Strong opinions, weakly held

RSS readers are for professionals

A lot of people are wondering about the relevance of RSS readers these days. These days, there are lots of ways to maintain a healthy flow of inbound information. Twitter is perhaps the hottest, but there are plenty of other options as well. And so a lot of people are wondering about the old standby — subscribing to feeds in an RSS reader. Read Write Web had a post this week, RSS Reader Market in Disarray, Continues to Decline. Dave Winer has taken the time to point out (again) that the river of news model is right, and the email client model is wrong.

And then this morning, I read the following in the Patrick Appel interview that I linked to in my previous post:

I get up around 8 am, check Memeorandum, and skim new items in my RSS reader until about 10 am. As I’m reading, I open around fifty posts in tabs for closer inspection. I then read through those tabs, delete most of them, and draft the best. According to Google Reader, I have 1,086 blogs in my RSS reader and have read 16,070 posts in the last 30 days. This is down from a high of about 32,000 posts during the height of the election.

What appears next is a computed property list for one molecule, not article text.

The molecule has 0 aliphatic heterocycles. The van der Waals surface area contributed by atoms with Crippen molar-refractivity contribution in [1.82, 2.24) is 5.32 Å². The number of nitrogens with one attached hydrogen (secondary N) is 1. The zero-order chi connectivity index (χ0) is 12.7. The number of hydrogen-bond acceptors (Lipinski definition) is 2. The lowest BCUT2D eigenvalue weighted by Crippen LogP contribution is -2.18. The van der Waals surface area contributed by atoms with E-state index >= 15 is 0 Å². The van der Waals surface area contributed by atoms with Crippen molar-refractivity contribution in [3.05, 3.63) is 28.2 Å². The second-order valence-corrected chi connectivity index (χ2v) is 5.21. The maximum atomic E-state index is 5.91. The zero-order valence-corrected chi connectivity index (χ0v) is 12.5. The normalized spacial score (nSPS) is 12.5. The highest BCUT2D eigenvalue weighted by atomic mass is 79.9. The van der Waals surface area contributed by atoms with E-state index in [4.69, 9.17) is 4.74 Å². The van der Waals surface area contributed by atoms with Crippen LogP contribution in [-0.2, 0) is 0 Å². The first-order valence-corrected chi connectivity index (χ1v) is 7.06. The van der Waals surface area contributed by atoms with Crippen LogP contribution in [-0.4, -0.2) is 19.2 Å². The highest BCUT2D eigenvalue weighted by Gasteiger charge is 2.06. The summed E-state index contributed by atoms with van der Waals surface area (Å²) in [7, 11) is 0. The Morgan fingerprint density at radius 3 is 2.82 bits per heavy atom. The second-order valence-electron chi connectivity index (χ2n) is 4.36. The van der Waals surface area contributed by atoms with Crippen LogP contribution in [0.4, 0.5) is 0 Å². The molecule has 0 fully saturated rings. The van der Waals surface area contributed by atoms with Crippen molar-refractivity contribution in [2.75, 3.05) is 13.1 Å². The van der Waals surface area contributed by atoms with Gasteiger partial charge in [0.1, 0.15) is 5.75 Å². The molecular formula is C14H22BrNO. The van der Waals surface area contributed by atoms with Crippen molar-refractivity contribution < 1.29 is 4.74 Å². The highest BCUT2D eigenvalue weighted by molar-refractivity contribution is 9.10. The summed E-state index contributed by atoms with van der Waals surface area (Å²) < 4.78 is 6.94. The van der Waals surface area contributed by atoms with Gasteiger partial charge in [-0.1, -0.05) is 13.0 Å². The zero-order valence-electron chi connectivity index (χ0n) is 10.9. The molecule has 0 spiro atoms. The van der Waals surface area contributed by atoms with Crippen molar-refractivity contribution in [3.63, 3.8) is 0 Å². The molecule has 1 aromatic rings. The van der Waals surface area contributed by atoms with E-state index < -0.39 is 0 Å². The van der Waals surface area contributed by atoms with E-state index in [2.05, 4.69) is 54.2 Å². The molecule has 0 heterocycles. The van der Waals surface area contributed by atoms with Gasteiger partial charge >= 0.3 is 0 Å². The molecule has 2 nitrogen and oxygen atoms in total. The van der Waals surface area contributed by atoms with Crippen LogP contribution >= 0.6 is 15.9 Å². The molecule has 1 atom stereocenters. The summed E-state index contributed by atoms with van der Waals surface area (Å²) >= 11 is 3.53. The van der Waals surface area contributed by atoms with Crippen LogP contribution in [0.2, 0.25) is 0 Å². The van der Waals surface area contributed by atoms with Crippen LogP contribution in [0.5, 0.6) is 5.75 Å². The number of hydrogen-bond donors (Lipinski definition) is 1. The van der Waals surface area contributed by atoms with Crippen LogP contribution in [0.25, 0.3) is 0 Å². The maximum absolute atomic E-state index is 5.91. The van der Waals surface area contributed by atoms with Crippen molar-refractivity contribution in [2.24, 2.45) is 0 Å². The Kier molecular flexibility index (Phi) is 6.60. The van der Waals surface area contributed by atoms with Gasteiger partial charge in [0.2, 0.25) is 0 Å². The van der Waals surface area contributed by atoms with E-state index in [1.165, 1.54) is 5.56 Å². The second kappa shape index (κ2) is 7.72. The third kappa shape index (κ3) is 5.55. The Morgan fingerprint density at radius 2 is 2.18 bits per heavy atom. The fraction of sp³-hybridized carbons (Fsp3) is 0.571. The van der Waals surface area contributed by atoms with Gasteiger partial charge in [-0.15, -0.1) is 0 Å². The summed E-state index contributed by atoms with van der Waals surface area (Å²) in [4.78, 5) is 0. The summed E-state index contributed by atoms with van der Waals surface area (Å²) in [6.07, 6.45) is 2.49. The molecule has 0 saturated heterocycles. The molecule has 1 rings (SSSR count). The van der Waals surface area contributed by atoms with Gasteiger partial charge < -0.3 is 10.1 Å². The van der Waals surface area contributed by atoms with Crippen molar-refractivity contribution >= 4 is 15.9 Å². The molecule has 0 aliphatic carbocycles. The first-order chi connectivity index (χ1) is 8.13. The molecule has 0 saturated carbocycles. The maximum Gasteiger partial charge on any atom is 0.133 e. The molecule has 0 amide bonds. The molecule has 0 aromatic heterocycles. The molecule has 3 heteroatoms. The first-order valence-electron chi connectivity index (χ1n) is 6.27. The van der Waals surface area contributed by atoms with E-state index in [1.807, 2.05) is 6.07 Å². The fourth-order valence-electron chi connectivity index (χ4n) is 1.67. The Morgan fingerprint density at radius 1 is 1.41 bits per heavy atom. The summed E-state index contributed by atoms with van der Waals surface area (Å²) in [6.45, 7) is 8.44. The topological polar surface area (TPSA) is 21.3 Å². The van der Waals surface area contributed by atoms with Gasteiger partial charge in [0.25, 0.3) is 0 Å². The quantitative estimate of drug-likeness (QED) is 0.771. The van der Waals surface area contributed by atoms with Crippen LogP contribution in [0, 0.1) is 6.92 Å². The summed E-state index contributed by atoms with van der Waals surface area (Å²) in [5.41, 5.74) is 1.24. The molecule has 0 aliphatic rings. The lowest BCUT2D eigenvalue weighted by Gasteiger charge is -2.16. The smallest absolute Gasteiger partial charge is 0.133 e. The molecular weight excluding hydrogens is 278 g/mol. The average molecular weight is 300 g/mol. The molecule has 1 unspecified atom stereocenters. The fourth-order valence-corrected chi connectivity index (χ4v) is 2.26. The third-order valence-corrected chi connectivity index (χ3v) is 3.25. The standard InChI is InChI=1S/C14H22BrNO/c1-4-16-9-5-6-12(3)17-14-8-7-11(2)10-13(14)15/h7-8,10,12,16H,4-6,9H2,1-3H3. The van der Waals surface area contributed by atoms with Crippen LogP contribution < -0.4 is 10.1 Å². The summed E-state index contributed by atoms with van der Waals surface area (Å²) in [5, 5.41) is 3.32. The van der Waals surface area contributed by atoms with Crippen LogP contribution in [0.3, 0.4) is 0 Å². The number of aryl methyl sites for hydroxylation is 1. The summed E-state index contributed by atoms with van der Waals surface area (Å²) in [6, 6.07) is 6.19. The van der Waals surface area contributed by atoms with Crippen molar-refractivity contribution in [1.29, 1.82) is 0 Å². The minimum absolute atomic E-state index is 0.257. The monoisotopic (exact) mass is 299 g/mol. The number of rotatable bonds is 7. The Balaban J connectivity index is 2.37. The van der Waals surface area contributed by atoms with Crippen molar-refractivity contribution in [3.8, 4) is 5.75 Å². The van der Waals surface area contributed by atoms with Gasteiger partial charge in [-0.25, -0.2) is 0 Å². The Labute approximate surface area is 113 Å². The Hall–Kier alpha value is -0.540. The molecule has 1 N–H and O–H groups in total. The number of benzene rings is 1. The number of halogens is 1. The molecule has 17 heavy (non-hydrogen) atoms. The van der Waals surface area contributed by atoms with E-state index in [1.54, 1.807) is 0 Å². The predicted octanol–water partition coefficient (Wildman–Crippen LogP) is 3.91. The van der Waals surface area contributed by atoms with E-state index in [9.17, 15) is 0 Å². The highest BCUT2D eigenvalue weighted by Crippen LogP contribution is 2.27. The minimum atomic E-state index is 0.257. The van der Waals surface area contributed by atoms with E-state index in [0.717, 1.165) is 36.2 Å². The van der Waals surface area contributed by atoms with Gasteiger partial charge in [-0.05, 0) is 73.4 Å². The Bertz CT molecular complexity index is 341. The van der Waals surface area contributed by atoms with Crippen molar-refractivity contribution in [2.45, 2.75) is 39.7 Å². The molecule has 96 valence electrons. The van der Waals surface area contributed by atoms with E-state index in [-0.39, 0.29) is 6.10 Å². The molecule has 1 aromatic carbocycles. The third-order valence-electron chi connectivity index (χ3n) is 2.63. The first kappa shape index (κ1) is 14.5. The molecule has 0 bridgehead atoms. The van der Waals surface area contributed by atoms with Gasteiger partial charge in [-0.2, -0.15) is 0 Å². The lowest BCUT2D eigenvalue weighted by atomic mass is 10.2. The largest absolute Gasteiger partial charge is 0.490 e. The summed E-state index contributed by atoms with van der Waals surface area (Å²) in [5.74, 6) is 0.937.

If you’re a serious consumer of information from a wide variety of sites, there’s still no substitute for subscribing to feeds in an RSS reader. Twitter is great, but it’s not the same. And I think that’s particularly true if you’re a blogger. If you’re just linking to the stuff that people are all talking about on Twitter or that floats to the top of Hacker News, you may as well give up on your blog, as far as I’m concerned. Everybody already sees that stuff. You have to dig deeper to offer more interesting information, and an RSS reader is the best tool you can use for that purpose.


  1. Tech Journalists need to keep track of a broad topic (‘technology’), need to know only the key points, and need to know as soon as it happens. That leads them to Twitter.

    Techies, on the other hand, are interested in a specific subset of technology, really care about the details, and care much less about timeliness. That leads to blogs, and hence a feed reader.

    I expect most articles on the supposed decline of RSS/Atom are written by tech journalists, or other high level observers, not by those in the trenches.

  2. They can have my Bloglines when they take it from my cold, dead, rigor-mortis-ridden fingers.

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